This morning on my Twitter feed, I discovered a link to an article in The Washington Post about a group of teachers at a high school in Fairfax, VA, that chose a unique way to protest their earnings and lack of pay raises. In order to demonstrate their dissatisfaction with salaries that are less than what professionals should earn, they decided to dress in jeans, t-shirts, and sneakers, i.e., less-than-professional (pun intended) attire. Their idea has spread, and teachers from other schools are beginning to emulate their example.
Reading the article made me wonder what message students will take from the faculty who responded to their circumstances in this way. Haven’t all of us former and current school counselors, teachers, and administrators consistently admonished students to “take the high road,” “just walk away,” or, becoming biblical, “turn the other cheek” when a potential fight, episode of bullying, or other ugliness threatened to engulf them. What about that other familiar admonishment, “don’t allow yourself to be pulled down to that person’s level?” Did/do we mean them, and do they apply only to people who have not yet graduated from high school?
I keep wondering how teachers expect to be treated more professionally when they act (and dress) the opposite and how it would have affected both them and their students if they had chosen differently. What if they had decided to embrace more fully the appearance of a professional and explained why to their students? High school students are quite capable of understanding that teachers are frustrated by financial challenges. They are equally able to appreciate the seemingly illogical response of teachers increasing, rather than decreasing, their professionalism in the face of indifference to their economic woes. The teachers’ unwillingness to sacrifice their professionalism, regardless of inadequate pay, would have been an amazing testament to their strength in adversity and a remarkable instance of modeling to students the philosophies they advocate. Isn’t that the more powerful message students are worthy of receiving and one that might shape their future attitudes in the workplace? It seems like a profound teachable moment might have been carelessly frittered away.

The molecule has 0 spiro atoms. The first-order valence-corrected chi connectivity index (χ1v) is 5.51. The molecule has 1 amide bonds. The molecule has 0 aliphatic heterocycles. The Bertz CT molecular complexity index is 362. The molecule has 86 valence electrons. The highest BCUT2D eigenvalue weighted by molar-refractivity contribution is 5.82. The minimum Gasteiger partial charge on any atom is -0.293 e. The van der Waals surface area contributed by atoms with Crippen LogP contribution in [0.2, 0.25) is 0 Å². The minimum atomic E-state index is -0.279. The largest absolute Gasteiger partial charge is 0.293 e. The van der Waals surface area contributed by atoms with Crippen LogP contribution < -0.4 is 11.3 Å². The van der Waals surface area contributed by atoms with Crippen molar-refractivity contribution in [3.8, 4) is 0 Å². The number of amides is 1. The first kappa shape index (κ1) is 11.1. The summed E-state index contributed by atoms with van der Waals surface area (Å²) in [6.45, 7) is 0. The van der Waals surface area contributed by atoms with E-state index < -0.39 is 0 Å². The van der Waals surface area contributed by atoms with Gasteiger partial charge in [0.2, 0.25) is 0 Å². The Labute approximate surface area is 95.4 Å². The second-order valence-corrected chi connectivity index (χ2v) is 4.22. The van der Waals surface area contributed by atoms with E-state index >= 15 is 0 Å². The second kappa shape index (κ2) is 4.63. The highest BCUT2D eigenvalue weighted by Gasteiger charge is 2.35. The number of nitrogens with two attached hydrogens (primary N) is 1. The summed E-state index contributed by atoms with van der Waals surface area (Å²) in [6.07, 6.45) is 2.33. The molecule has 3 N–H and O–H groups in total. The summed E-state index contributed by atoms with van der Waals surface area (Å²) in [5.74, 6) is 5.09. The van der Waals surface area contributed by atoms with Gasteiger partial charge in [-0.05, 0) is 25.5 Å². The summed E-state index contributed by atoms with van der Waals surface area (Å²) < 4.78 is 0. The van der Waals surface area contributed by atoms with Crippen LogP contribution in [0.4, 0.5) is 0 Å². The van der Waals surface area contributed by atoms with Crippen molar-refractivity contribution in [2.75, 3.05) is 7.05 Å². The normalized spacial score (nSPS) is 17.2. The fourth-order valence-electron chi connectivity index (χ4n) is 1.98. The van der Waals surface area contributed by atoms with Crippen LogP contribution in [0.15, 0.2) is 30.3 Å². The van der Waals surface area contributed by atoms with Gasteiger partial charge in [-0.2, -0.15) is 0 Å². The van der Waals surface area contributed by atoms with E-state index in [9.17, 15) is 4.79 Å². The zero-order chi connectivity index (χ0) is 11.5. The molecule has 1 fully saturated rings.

While I fully concur that public school teachers, counselors, and other professionals are seriously underpaid and that they deserve greater respect both in treatment and remuneration, I also believe that the teachers in Fairfax could have taken the unlikely measure of extending their professionalism rather than reducing it and achieved a more lasting positive impact on their students and all other observers of their actions.
I wish they had.